Morgan Stanley | The Reconstruction Fund will be the main catalyst for a synchronized macroeconomic recovery in the European Union. The periphery is the area most affected by the virus. It has the highest share of exposure to the most impacted sectors, so is the European region facing the largest contraction. Neither does it help that the fiscal capacity of these countries is limited by high levels of debt and greater financing costs.
So this response will mainly be aimed at helping the most affected and indebted countries. Firstly, through the ECB’s action (via the PEPP programme to contain spreads and facilitate fiscal solutions). Then, secondly, through the Eurogroup’s package of measures, SURE, EIB and ESM (cheap off-market financing). Finally, and most importantly, through the Recovery Fund.
For the time being, the Fund is still only a proposal and there remains a wide divergence of views regarding the amount, duration, allocation, grants/loans etc. Whatsmore, as unanimity is required for its approval, there is a risk the fund will eventually be vetoed by some countries. That said, our expert EU analyst, Jacob Nell, is still confident of its approval for 3 key reasons:
- Historical evidence shows that when Germany and France are in strong agreement over a policy, it is highly likely it will eventually be approved.
- The programme is not free money, but almost: rate strategists estimate that the European Union will only be able to issue debt at a small yield premium over other major nations. In this case, the region would be able to issue debt with a negative or flat IRR for up to 15 years maturity in accordance with current market prices. In other words, if Europe issues €750 billion, the costs of issuance would be significantly below €5 billion per year and even potentially below €1 billion. Furthermore, there will be no repayments until 2028 (way beyond the horizon of most national legislatures). And there will even be the option of rolling over debt repayment.
- A possible failure in the negotiations would put strong growth pressures on the periphery, thus reviving concerns about the major divergences in the region.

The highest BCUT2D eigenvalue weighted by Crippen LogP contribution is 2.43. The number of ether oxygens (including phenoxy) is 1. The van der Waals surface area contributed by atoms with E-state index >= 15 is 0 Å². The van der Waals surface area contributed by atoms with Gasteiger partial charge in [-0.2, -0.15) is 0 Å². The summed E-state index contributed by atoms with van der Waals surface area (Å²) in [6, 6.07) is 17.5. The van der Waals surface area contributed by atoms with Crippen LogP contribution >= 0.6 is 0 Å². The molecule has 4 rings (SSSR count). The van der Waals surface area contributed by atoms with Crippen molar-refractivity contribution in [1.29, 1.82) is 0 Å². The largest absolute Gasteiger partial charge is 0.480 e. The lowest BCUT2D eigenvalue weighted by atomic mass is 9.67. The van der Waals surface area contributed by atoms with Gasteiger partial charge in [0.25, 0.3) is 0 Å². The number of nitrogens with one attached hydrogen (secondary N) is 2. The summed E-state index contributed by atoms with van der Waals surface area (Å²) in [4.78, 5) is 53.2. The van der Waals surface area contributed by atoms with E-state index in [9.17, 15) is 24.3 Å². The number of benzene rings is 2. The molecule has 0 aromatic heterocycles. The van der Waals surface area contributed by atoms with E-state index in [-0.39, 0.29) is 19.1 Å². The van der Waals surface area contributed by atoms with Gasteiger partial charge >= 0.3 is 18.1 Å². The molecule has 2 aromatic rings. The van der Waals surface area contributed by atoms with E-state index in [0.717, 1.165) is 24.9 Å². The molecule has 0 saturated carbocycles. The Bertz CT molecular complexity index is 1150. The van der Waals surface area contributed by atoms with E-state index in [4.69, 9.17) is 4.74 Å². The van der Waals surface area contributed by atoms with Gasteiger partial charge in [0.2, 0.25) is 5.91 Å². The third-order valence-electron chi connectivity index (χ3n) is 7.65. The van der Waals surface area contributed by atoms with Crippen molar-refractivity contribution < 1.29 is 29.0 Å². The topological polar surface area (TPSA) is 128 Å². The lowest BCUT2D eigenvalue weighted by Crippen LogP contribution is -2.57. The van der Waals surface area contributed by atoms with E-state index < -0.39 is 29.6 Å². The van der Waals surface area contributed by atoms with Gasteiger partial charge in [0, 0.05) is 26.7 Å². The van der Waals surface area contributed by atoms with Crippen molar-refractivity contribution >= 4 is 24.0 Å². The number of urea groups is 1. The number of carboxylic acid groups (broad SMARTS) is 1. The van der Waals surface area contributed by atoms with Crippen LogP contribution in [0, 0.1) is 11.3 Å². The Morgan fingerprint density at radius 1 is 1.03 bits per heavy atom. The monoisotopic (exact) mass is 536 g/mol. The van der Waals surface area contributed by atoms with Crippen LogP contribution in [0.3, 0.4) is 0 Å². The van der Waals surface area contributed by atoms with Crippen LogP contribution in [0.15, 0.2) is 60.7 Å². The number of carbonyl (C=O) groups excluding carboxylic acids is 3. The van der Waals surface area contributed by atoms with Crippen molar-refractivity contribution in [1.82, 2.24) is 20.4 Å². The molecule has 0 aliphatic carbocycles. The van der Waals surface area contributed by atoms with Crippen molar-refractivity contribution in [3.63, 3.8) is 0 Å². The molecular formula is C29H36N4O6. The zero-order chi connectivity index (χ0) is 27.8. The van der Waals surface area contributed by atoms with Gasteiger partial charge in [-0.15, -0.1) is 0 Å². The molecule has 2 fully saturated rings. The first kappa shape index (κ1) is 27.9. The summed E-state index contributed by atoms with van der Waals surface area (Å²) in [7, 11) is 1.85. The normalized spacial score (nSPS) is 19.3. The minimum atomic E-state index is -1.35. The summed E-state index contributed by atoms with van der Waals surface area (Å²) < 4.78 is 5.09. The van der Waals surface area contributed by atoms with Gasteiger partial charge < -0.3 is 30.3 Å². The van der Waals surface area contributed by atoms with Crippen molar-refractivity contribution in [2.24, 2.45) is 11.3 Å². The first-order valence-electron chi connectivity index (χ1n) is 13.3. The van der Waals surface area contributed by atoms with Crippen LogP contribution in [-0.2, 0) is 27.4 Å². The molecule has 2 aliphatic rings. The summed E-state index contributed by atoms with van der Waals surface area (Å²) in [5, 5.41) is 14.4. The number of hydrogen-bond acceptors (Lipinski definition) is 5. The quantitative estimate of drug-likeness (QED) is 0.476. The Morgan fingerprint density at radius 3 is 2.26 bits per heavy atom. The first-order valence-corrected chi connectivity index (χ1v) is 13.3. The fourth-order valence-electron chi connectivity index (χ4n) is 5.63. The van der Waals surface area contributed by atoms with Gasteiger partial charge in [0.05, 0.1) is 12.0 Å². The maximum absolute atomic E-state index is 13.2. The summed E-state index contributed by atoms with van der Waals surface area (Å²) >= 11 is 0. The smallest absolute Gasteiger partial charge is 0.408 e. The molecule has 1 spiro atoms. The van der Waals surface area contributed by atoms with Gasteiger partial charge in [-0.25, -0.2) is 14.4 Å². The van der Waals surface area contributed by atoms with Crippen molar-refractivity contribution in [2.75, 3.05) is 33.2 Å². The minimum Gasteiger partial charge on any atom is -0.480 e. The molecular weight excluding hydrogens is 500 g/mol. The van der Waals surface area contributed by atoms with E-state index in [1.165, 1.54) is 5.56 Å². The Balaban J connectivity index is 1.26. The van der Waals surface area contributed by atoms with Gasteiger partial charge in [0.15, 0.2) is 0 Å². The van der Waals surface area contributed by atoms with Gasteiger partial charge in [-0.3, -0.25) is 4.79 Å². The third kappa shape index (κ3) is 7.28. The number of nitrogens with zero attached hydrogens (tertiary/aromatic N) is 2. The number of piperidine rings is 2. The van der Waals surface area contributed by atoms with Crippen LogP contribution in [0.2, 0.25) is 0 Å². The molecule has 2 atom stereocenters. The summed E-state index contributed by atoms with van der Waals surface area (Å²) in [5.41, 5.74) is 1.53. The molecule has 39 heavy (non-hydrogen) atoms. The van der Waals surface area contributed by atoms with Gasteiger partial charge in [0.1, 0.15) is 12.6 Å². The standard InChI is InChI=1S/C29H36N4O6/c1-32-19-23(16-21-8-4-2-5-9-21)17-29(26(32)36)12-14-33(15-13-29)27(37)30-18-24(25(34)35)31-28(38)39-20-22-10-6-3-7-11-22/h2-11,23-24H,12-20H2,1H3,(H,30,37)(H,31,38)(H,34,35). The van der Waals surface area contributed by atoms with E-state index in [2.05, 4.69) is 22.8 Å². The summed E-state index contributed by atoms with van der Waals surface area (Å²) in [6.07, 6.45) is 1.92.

With all this in mind, Jacob Nell assumes that the final outcome will be in line with the Commission’s proposal: €750 billion in joint issuance (500 billion in grants and 250 billion in loans). With regard to the use of these funds, he believes the optimal scenario would be one where spending is applied through investment since it has a higher fiscal multiplier (vs for example a tax cut to companies or transfers). Particularly if this is focused mainly on the “unconstrained” sectors rather than the more impacted ones, such as the digital and green-biased sectors.
With regard to strategy implications, the main effect of the Recovery Fund will be, more than the generation of macro growth, the reduction of the risk premium associated with the EU, with the subsequent positive impact on equities. The main beneficiaries will be those sectors exposed to the periphery and to green activities. In line with this, our EU strategists have prepared 3 value filters to play the Recovery Fund:
1.Beneficiaries of higher growth and lower risk premium: Cyclicals generate more than 40% of their income in the EU and would benefit from a strong EUR/USD, rebound in IRRs and peripheral spreads. Amongst the stocks with an Over Weight recommendation are names such as ArcelorMittal, Renault, Valeo, Randstad, Prysmian, Eiffage, Amadeus, Bouygues, Evonik, Capgemini, Vinci, Deutsche Post, Alstom, Ferrovial and Ferrari.
2. Securities with exposure to the periphery (all with Over Weight recommendations): Caixabank, Mediobanca, ENEL, Cellnex, Unicredit, Santander, Vodafone, Carrefour, Credit Agricole, Airbus, BNP Paribas, GVC Holdings, Ubisoft and Yara.
3. Stocks to play for greater fiscal spending by governments: Ferrovial, Veolia, Eiffage, RWE, EDP, Knorr-Bremse, Bouygues, Capgemini, Engie, Prysmian, Alstom, EDF and ENEL.